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Alec Baldwin and ‘Rust’ Producers Sued by Crew Members Story-level




Three additional members of the film crew have sued Alec Baldwin and other producers of the low-budget western “Rust,” alleging that “dangerous cost cutting” and reckless behavior contributed to the deadly accident that continues to haunt them.

The lawsuit, alleging negligence and intentional conflict of emotional distress, was filed Friday in state court in Santa Fe, NM, by crew members Ross Addiego, Doran Curtin and Reese Price. It names Baldwin, his company El Dorado Pictures and Rust Movie Productions LLC, and adds to the tangle of civil litigation stemming from the Oct. 1 incident. January 21, 2021 shooting that killed cinematographer Halyna Hutchins.

The most recent filing, containing new details about the shooting, alleges that the tragedy was caused, in large part, by the producers’ desire to prioritize speed and cost containment over the safety of crew members.

Hutchins died, director Joel Souza suffered a gunshot wound, and other crew members have dealt with the physical and emotional toll without support from the producers, according to the lawsuit.

“Defendants take shortcuts; he ignored reports of multiple unscripted firearm discharges; and he persisted, in a hurry and understaffed, to finish the film,” says the lawsuit filed by prominent Albuquerque attorney Jacob G. Vigil.

A Baldwin spokesman declined to comment Monday.

Rust’s producers, who also declined to comment, have previously denied allegations of wrongdoing.

The lawsuit comes more than a year after the tragedy and as criminal cases begin in New Mexico.

Baldwin and gunsmith Hannah Gutierrez Reed were charged with two counts of manslaughter and negligent use of a deadly weapon. Last week, Baldwin pleaded not guilty. An attorney for Gutierrez Reed, who acknowledged loading the gun that day, said she will soon plead not guilty.

Deputy Chief David Halls separately reached a plea bargain with prosecutors to plead no contest to a misdemeanor charge of negligent use of a deadly weapon in exchange for a suspended sentence of six months of unsupervised probation.

Late last week, Rust Movie Productions, the company behind the troubled western, reached a settlement with the New Mexico Office of Health and Safety. As part of the deal, the state agency agreed to lower a citation it issued last year against the production and reduce the financial penalty to $100,000 from $136,793, the maximum under the law.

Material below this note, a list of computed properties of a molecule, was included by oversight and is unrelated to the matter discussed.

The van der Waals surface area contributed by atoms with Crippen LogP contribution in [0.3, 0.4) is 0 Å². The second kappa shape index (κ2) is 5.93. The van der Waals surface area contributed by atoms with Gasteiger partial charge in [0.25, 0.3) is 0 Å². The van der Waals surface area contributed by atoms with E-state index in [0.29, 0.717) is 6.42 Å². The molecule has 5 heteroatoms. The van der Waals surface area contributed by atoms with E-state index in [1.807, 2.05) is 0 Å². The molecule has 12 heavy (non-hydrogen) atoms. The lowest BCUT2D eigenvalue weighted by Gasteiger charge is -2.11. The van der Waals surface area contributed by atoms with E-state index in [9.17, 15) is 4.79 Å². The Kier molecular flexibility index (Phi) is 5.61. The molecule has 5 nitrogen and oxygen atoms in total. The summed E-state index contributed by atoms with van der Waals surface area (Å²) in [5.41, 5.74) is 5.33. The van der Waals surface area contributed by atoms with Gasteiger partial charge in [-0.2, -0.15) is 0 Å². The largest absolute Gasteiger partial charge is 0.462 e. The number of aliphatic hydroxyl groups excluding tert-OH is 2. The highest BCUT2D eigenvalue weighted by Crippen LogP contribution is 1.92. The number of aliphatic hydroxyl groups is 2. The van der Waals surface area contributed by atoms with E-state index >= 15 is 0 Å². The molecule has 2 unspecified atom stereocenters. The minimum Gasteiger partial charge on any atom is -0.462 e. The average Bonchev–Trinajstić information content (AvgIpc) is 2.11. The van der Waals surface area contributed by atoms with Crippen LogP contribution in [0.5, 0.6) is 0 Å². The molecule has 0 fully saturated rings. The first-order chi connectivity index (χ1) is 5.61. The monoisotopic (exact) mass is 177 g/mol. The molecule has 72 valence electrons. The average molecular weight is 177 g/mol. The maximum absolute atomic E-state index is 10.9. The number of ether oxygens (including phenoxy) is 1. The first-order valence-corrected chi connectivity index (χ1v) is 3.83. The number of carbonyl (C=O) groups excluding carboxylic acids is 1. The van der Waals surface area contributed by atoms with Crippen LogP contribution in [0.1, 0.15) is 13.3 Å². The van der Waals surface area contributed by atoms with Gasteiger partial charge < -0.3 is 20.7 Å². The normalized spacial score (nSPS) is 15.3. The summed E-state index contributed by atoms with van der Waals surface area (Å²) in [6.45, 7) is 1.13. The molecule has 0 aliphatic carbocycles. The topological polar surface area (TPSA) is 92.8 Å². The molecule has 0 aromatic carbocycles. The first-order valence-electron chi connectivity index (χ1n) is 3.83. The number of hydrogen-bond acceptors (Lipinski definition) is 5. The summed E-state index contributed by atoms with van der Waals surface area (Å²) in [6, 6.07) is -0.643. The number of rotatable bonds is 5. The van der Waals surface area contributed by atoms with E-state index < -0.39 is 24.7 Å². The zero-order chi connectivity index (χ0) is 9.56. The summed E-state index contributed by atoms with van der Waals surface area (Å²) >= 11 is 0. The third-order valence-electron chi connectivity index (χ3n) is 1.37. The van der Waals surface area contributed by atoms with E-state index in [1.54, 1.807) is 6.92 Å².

Initially, the agency struck a strident tone, saying the producers “demonstrated a clear disregard” for employee safety, pointing out that on-set safety procedures were not followed and previous accidental gun discharges were not investigated.

The Addiego, Curtin and Price lawsuit alleges that the producers passed over “a highly trained and experienced firearms specialist” who was willing to work on Baldwin’s film, and instead hired Gutierrez Reed, who previously he had served as chief of arms in only one. Movie.

“This decision was motivated by Defendants’ goal of quick and cheap production,” the lawsuit says, noting that Gutierrez Reed, then 24, took on a dual role as gunsmith and key prop assistant for the film.

“Other gunsmith candidates cautioned against spending time in heavy production that required handling multiple operable firearms nearly every day,” according to the lawsuit. “But Defendants went ahead with Gutierrez Reed, an inexperienced gunsmith who would do two jobs for the price of one.”

The lawsuit notes that the fatal day began “tense” after seven of the eight camera crew members walked off the job amid complaints about the alleged inattention to safety and the lack of nearby lodging. After lunch, the three crew members huddled into a small space, the little stave church, with Baldwin, Hutchins, Souza, and Halls.

No one bothered to check the gun in the church before the rehearsal, the lawsuit says.

Crew members said they had no warning that Baldwin was going to fire his weapon, and they were not wearing earplugs, eye protection, or safety shields. All said they suffered physical effects from the blast, including trauma, hearing loss and vibratory shock. In the months that followed, they dealt with other trauma associated with the shooting, but the defendants “provided no diagnostic services or significant emotional or mental health services,” according to the lawsuit.

“Despite this, the plaintiffs have independently sought support in dealing with their injuries, including, but not limited to, insomnia, anxiety, depression, and symptoms of post-traumatic stress disorder,” the lawsuit states.

Addiego was the dolly operator on the film, responsible for operating the mechanisms for camera movement. Curtin was the set’s wardrobe manager, overseeing costumes and props, and Price was the lead wardrobe manager, managing the non-electrical support crew.

Earlier, at least two other crew members, script supervisor Mamie Mitchell and gaffer Serge Svetnoy, sued the producers, claiming the set was unsafe and they were in danger during rehearsal. Set medic Cherlyn Schaefer also south.

“With his right hand, Defendant Baldwin repeatedly removed the revolver from the holster over his left shoulder and pointed it in the direction of the crew members in front of him, including the plaintiffs,” the lawsuit states.

“On his third draw, defendant Baldwin cocked the turret hammer with the trigger pulled and fired it toward the crew striking Hutchins and injuring plaintiffs,” the suit states.

The production plans to resume filming this spring in Montana with Souza, Baldwin and other original cast members.

Staff writer Anousha Sakoui contributed to this report.

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